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Tribe Notes

Indians Notes: Trevor Bauer looks to build on 2017 success with even more this year

  • Indians-Spring-Baseball-22

    Indians starting pitcher Trevor Bauer, right, smiles as teammate and starting pitcher Carlos Carrasco drives around in a golf cart at the Indians spring training facility Feb. 16.

    AP

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GOODYEAR, Ariz. — Trevor Bauer turned a corner last year.

If he stays in his lane this season, the right-hander could join two-time Cy Young Award winner Corey Kluber and Carlos Carrasco to give the Indians three of the American League’s top starting pitchers.

After years of inconsistency and a slow start in 2017, the former first-round draft choice put it all together, racking up a career-high 17 wins and starring in the postseason.

He enters 2018 in position to rise to an even higher level.

“I think Trev’s in a good spot,” manager Terry Francona said. “I think we are relying heavily on him. I would say, if anything, he will increase his innings, just because I think he’s understanding pitching more. It’s never been about health or anything like that. I think as he understands what he wants to do, you’ll see him go deeper into games more often, kind of like he did towards the end of (last) year.”

“I feel like I’m in a good place coming into spring,” Bauer said. “I feel like I’m going to have a really good year. I feel like we’re a good team, even though none of you guys think we’re going to be. And by you guys, I just mean national writers and stuff like that. No one is talking about us, but we’re confident in our team and it’s going to be a fun year.”

Bauer made his first start of the spring Sunday in a 2-2 tie with Cincinnati at Goodyear Ballpark. He didn’t allow a hit over two scoreless innings, striking out three of the seven batters he faced.

“Facing big league hitters is different than facing minor leaguers and college kids,” Bauer said after the outing. “I’m happy with the results. I’m happy with what I saw. I know I can execute better and I felt a little out of sync mechanically, but it was a good first one.”

Bauer isn’t a fan of bullpen sessions and prefers game conditions.

“I’d rather face hitters,” he said. “It was good. I got to compete. I got to see some guys up there, try to beat them. Mostly, just to see the familiar surroundings, having a defense behind you, an umpire at the plate, just get that feel back.”

Bauer, who threw seven pitches when he arrived on the big league scene, is always experimenting. Last year, it was the split-finger fastball. This season, it’s the slider.

Pitching coach Carl Willis and bullpen coach Scott Atchison like the addition.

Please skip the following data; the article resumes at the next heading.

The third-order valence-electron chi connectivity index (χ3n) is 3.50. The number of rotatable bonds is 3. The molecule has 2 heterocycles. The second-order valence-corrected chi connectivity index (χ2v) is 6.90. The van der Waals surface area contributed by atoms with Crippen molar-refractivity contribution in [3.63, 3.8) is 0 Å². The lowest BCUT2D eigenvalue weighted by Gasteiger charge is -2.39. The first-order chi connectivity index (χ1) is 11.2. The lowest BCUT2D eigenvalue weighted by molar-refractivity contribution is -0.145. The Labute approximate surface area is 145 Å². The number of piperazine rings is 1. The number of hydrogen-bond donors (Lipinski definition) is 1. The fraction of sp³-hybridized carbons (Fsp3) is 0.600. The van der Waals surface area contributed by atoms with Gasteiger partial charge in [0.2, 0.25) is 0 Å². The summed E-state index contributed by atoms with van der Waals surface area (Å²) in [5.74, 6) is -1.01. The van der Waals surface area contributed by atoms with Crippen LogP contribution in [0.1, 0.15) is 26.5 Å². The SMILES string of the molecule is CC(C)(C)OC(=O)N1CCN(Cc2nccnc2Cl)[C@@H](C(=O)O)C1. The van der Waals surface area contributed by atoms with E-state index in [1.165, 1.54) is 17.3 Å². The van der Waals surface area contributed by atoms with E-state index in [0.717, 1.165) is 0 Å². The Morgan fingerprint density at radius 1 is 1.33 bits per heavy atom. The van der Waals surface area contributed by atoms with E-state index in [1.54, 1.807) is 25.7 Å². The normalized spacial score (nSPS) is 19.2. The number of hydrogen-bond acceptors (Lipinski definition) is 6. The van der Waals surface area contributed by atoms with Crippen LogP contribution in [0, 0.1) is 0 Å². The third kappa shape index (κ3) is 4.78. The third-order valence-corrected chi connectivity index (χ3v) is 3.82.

“That’s another pitch, especially to left-handers to kind of get in on them and keep them honest, is really going to help him,” Francona said. “Last year, he worked with his split so much and it just didn’t end up being a pitch that helped him enough. I think they feel like his slider is really going to help him.”

Bauer said he threw it on occasion Sunday.

“I was a little erratic, but I threw some good ones and I think once I fix being out of sync mechanically, I think I’ll be able to locate a lot better,” he said. “But the reactions I got on the good ones were good.”

Brantley bit

Left fielder Michael Brantley cleared a hurdle Saturday in recovering from offseason surgery on his right ankle.

“He had a very good day,” Francona said. “The thing that’s probably been the biggest challenge for him so far is decelerating, and from all accounts he had his best day by far (Saturday).

“They’re starting to put a plan together where he’ll get out to get defensive work. That doesn’t mean it’s going to happen (today), but they’re getting to a point now where they’re going to start to set out a schedule pretty soon.”

Still got it

Second baseman Jason Kipnis made his exhibition debut Sunday after missing the first two games with lower-back soreness. He struck out in his first at-bat before launching a solo homer to right in the third inning.

“You always like that,” Kipnis said. “Hitting, I had one live AB going into this and I saw about four pitches before that, and missed two days for the back. But we feel good. I’ve been putting in the work and I feel like the game’s already starting to slow down for me, which I’m already happy about. But, no, you’re never going to complain about a first-day home run.”

Kipnis is looking forward to a bounce-back season after an injury-plagued year in 2017 in which he played in only 90 games and hit .232 with 12 home runs and 35 RBIs.

“Very much so. Not just for me personally, but I feel very confident in the team that we’ve had here for a while now,” he said. “Any time you have this kind of roster, I’m excited going into every season. I’m always excited for the new possibilities of a new year. I think this one should be even more exciting than a couple of the last ones.”

Roundin’ third

  • The Indians claimed RHP Ben Taylor off waivers from the Red Sox. Taylor, 25, made his major league debut with Boston last year, appearing in 14 games and allowing 10 earned runs over 17 1/3 innings. Boston’s seventh-round draft pick in 2015, Taylor owns a 1-4 record and 2.95 ERA in 64 minor league appearances. Right-hander Cody Anderson was transferred to the 60-day disabled list to clear room for Taylor on the 40-man roster.
  • The Indians will play the Brewers on Monday at 3:05 p.m. at Maryvale. STO will televise the game.

Contact Chris Assenheimer at 329-7136 or cassenheimer@chroniclet.com. Like him on Facebook and follow him @CAwesomeheimer on Twitter.



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